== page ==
Italian eyewear maker Luxottica has been working with Google engineers to come up with a new version of Glass – adding further weight to the suggestion the project isn't truly dead.
The ad giant killed off Glass 1.0 sales in January after the unpopular program jumped the tracks. In March, Google's exec chairman Eric Schmidt insisted his company hadn't given up on the head-mounted computer, hinting at a Glass 2.0.
Luxottica's CEO Massimo Vian said on Thursday that his company planned to build the reanimated Glass. The Italian firm owns the majority of the world's eyewear market, including the Ray-Ban and Oakley brands.
"What you saw was version 1. We're now working on version 2, which is in preparation," he said at his company's general meeting, the Wall Street Journal reports. "In Google, there are some second thoughts on how to interpret version 3 [of the eyewear]."
Vian has visited the Glass team in California, and work is progressing on the next model, we're told. He declined to give a timeline for its release, but we may see a prototype at Google's I/O developer conference in May. Last year, Google tapped up Luxottica to design a stylish spin of its Glass 1.0 hardware, so the two companies were known to be working together on some level.
He also announced a new development deal Luxottica has signed with Intel. Vian declined to say exactly what the two companies are collaborating on, but said the first fruits of their labor would be revealed in February or March next year.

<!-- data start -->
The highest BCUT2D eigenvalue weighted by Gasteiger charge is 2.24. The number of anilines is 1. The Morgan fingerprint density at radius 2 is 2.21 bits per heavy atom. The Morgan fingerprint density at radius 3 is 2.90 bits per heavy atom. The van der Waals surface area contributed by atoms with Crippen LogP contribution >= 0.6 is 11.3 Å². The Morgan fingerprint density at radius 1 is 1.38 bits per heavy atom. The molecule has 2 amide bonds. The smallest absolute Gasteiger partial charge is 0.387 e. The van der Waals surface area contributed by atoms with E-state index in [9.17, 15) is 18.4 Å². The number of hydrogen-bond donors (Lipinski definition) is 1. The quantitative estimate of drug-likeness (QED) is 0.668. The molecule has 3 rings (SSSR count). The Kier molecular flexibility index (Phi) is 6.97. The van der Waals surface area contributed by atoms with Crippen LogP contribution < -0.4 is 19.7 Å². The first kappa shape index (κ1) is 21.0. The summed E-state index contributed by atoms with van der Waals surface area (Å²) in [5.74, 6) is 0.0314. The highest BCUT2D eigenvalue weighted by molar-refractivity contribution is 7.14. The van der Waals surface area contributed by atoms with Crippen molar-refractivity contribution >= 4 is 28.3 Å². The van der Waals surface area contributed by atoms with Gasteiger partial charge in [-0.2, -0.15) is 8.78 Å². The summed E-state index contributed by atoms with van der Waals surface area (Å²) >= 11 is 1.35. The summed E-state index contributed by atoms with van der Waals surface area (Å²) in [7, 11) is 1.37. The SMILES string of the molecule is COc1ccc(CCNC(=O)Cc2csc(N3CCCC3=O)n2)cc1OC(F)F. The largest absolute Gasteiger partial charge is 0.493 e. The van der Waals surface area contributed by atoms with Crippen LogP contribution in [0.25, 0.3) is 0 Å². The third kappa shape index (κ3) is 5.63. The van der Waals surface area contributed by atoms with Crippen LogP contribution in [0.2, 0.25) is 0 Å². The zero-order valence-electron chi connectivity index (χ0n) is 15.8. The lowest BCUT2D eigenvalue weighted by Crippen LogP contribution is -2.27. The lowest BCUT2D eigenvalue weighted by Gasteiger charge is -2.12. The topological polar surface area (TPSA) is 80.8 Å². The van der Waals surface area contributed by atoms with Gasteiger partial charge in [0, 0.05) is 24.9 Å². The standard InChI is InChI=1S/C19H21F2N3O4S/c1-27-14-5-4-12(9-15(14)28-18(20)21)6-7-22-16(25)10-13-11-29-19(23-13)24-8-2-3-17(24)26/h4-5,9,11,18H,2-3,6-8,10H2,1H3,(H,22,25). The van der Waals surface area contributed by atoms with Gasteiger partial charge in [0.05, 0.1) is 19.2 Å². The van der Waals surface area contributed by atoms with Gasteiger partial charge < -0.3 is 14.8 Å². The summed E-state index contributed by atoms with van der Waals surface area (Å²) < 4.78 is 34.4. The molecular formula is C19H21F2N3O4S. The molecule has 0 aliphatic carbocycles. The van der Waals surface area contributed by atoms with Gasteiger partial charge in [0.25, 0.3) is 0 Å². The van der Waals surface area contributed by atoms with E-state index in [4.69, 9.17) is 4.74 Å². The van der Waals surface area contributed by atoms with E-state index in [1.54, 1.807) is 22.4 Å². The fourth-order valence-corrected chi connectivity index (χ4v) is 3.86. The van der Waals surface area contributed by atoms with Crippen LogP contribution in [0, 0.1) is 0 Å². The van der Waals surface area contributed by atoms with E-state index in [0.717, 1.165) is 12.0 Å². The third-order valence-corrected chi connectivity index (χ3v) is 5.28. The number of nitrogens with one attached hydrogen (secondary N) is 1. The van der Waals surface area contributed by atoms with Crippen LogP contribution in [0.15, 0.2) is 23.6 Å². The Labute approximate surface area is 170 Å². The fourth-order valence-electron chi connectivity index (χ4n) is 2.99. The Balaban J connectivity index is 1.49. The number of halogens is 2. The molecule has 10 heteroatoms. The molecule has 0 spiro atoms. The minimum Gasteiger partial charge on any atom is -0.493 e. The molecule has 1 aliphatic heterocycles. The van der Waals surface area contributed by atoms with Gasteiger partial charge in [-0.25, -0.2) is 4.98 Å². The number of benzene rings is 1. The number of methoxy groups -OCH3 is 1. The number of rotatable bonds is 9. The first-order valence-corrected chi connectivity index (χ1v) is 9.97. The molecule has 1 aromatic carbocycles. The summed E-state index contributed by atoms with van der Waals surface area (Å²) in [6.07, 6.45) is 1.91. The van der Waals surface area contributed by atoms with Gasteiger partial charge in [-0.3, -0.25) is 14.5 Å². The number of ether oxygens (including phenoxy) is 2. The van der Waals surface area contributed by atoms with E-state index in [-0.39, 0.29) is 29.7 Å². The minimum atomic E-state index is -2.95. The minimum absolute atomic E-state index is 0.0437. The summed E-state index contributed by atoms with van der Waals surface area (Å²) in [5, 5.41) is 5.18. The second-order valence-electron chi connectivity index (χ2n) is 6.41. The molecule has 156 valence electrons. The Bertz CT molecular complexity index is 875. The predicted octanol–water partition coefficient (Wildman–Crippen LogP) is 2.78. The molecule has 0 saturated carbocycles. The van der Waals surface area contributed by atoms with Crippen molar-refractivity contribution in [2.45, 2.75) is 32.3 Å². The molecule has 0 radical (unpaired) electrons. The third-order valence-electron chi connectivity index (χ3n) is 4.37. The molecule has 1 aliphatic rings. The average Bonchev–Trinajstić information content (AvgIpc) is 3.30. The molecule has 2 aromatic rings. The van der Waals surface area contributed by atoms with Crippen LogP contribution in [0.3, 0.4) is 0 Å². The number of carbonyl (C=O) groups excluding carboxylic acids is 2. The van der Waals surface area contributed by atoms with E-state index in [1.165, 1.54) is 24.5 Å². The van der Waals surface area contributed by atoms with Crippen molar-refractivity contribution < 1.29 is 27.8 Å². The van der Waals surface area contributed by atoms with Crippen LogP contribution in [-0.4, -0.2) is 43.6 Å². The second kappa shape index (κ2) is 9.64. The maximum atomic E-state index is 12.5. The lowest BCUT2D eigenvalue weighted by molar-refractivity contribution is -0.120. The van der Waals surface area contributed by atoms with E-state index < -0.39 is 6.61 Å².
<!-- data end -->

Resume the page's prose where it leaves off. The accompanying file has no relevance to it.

Normal glasses haven't changed much in design or capabilities in the last 100 years, so opening up a new technology arm makes sense for Luxottica.
Bringing some Latin style to the Glass design could make the specs a lot more attractive – the current model isn’t exactly ugly but isn’t going to win any fashion gongs. Luxottica can bring years of design skills to the project, and flog the thing at its 7,000 stores, which include Sunglass Hut, Lenscrafters and OPSM outlets.
Crucially, if the tech is unobtrusive, Glass 2.0 may calm people's privacy fears. This week Google admitted Glass was a privacy failure, but no one ever said the Chocolate Factory wasn’t willing to learn from its mistakes.
"The team is heads down building the future of the product and we're not commenting on rumor or speculation," Google told El Reg in a statement. ®